A district that provides educational services to a pupil placed in a children’s home in the district in which he/she has been or could have been counted as a resident pupil may request state tuition, as well as count the pupil as a resident pupil under sec. 121.05 on the PI 1563 Pupil Count Report.

State tuition under sec. 121.79(1)(a) is paid based on actual costs. The state equalization aid paid to the district will be deducted from the state tuition claim. If the statewide amount of state tuition claims made during the fiscal year exceeds the legislature’s appropriation, all claims are prorated. (Source: https://dpi.wi.gov/sites/default/.../oe_newresidency_2011_10.doc )

Related Links:     Special Education - Residency


Wisconsin Challenge Academy

 

Definition: Student, 16-18 years old, considered an at-risk teen attending the WI Challenge Academy.

Data Element Information: Students at the Challenge Academy remain enrolled in their own schools’ resident districts. WISEdata records for any student enrolled at the Challenge Academy should be submitted by the district where the student resided prior to enrollment in the Challenge Academy.

Helpful Details/Use Cases:

Student Leaves Public School for Challenge Academy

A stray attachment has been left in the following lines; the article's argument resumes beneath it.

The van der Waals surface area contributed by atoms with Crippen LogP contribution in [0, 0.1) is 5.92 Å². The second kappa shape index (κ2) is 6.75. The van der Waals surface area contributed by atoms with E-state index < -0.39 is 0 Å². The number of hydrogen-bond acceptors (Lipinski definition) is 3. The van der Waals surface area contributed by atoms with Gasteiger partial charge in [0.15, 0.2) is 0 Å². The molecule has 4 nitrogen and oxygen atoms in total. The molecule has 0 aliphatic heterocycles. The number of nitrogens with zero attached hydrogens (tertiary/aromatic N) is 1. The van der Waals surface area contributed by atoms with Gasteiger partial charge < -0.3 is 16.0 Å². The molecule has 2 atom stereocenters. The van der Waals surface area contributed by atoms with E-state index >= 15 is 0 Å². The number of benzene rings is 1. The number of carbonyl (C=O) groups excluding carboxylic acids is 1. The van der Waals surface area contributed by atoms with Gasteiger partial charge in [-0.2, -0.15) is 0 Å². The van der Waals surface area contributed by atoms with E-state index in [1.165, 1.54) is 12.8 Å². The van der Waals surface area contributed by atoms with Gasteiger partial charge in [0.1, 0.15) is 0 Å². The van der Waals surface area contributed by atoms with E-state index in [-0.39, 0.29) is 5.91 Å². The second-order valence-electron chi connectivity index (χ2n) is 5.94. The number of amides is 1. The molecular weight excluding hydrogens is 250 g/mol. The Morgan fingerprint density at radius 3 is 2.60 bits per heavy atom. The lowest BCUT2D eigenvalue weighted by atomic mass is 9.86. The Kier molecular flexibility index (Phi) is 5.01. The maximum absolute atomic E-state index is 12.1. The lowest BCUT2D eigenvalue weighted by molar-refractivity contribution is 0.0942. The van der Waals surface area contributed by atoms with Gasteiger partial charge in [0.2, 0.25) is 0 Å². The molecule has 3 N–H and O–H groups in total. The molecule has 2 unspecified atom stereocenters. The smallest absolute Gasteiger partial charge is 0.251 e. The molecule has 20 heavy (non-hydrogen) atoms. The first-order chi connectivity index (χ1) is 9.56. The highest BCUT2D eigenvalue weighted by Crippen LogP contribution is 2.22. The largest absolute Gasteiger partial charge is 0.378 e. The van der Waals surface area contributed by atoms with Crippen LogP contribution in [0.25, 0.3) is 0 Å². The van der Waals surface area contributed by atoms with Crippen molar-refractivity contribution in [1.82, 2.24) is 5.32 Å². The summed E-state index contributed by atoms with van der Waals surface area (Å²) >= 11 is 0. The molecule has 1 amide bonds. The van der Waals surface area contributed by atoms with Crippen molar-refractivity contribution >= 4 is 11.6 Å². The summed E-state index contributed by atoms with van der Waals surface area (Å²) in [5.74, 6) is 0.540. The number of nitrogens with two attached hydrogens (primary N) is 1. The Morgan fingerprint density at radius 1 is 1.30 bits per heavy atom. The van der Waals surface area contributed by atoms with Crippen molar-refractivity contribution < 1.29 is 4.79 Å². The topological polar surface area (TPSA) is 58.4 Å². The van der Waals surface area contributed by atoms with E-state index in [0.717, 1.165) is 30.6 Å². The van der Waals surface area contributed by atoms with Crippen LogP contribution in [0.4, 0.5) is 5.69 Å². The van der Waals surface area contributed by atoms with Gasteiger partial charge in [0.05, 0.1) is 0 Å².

Student does not exit the district. The student remains enrolled in the district and remains the responsibility of the school district while attending the Challenge Academy. The students are counted for aid, revenue limit, and school reporting purposes.

If the student drops out of the Challenge Academy and terminates schooling rather than re-enrolling in a public school, then the student will be considered a dropout in the public school district.

Student Graduates from Challenge Academy

Cadets who successfully complete the GED exams and complete health, civics, career awareness, and employability skills graduate with a High School Equivalency Diploma (HSED). The Challenge Academy has a waiver to PI 5, allowing cadets to test at the age of 17 and receive the HSED. The cadets also receive the Challenge Academy Certificate.